Indian drug major Ranbaxy Laboratories Ltd has announced that it has temporarily suspended shipment from its two active pharmaceutical ingredients (API) plants in the country to examine process and controls of manufacturing at these two units.
“This voluntary decision was taken as a precautionary measure and out of abundant caution to better allow the company to assess and review the processes and controls. The company will resume shipments after reassuring them about the processes and controls at these facilities,” Ranbaxy disclosed on Tuesday.
The two plants of the company, located at Toansa and Dewas, have both been banned by US Food and Drug Administration (US FDA).
Last month US FDA prohibited Ranbaxy from producing and selling APIs for the American market from its Toansa facility in Punjab, citing manufacturing violations.
The move followed an FDA inspection of the facility which identified significant violations of good manufacturing practices. Following this, the pharmaceutical firm voluntarily suspended API shipments from the facility to the US.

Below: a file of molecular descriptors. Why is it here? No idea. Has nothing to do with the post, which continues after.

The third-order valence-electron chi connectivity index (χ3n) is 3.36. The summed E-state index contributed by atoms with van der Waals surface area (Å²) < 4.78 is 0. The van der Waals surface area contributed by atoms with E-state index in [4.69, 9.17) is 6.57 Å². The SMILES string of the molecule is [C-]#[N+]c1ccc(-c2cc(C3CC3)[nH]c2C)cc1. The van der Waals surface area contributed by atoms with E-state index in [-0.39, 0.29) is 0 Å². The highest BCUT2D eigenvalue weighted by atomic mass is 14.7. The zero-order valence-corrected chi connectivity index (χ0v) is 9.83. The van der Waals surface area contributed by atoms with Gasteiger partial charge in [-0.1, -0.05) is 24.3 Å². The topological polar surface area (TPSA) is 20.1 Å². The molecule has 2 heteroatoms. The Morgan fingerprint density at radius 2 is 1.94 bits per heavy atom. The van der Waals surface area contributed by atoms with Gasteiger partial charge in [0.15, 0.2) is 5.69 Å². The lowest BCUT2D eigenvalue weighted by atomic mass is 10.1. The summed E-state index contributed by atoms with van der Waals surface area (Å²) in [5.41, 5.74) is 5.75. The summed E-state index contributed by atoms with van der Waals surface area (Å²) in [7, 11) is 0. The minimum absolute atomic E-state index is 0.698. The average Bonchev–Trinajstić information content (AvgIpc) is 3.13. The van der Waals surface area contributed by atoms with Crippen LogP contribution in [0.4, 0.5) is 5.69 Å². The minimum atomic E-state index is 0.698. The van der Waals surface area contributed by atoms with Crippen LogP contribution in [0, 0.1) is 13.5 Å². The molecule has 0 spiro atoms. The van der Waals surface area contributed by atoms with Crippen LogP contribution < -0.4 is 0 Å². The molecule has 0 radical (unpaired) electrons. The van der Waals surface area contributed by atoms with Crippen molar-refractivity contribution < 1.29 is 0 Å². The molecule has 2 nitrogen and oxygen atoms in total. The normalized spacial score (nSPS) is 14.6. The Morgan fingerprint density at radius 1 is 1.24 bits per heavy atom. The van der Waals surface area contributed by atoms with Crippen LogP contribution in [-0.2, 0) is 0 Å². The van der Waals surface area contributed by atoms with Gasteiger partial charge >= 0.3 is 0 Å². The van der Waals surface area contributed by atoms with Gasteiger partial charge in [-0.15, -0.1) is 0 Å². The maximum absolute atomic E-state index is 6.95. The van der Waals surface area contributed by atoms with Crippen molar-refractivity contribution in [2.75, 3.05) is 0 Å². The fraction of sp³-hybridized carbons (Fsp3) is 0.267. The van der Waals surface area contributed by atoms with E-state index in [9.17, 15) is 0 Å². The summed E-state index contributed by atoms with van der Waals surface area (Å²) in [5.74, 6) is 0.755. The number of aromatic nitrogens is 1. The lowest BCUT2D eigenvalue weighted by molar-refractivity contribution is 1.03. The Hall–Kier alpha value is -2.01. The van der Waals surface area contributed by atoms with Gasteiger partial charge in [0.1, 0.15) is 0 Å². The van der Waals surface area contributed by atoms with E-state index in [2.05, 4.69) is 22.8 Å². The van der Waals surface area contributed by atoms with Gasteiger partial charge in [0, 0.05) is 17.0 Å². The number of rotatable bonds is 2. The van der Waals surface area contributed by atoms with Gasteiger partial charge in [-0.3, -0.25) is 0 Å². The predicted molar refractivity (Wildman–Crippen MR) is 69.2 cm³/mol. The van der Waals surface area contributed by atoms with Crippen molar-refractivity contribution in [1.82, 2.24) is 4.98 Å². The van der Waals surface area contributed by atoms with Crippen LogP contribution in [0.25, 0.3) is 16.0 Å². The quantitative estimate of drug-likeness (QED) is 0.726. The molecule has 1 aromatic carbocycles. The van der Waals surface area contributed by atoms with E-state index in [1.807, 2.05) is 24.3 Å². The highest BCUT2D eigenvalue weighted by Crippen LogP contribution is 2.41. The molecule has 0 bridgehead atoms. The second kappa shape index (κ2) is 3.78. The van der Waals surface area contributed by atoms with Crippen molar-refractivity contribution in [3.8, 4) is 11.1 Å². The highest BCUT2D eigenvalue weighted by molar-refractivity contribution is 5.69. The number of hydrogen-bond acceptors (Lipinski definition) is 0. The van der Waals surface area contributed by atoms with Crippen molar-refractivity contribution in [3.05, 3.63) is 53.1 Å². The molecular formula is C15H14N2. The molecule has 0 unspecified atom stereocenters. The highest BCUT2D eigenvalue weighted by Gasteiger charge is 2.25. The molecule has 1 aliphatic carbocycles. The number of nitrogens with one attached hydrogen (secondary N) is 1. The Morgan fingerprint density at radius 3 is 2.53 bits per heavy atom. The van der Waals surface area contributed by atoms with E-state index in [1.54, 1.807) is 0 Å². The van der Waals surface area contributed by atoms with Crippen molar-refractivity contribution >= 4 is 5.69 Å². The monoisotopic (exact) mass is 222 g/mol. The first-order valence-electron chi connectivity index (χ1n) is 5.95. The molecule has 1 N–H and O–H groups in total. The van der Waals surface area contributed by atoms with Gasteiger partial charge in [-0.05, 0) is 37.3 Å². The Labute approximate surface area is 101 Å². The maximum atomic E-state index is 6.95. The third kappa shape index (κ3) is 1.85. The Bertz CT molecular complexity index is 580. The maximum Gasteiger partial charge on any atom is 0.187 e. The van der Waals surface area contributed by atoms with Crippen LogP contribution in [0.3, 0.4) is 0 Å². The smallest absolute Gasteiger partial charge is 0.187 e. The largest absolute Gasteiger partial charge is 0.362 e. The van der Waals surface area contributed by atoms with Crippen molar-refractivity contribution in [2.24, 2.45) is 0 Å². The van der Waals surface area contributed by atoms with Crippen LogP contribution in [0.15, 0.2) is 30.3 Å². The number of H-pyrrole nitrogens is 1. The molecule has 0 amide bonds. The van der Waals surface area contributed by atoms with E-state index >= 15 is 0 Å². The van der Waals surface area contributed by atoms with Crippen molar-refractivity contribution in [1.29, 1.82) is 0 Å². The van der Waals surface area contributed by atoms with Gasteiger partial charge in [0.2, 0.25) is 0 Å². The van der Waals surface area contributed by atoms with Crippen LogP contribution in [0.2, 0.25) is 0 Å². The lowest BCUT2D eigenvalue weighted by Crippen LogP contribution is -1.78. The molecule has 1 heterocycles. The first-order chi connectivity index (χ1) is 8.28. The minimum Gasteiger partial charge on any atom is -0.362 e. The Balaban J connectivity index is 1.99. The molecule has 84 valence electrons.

With this, all Indian plants of the company have been banned from shipping products for sale in the US, the world’s largest drug market and key revenue generator for Indian generic pharma companies.
Previously, US FDA had banned Ranbaxy from selling products made at its factories in Paonta Sahib, (Himachal Pradesh), Dewas (Madhya Pradesh) and Mohali (Punjab) over irregularities.
The development followed a visit of Margaret Hamburg, commissioner of US FDA in India. The regulatory body has penalised a number of big Indian pharma companies recently due to quality issues, including Wockhardt, RPG Life Sciences and Agila Specialities.
US FDA swung into action and started active monitoring of pharma labs in the country after Ranbaxy pleaded guilty to felony charges related to drug safety and agreed to pay a fine of $500 million in civil and criminal fine.
This came as a blow to Japanese pharmaceutical company Daiichi-Sankyo, which bought Ranbaxy from previous promoters Malvinder and Shivinder Singh in 2008 for around $4.6 billion.
(Edited by Joby Puthuparampil Johnson)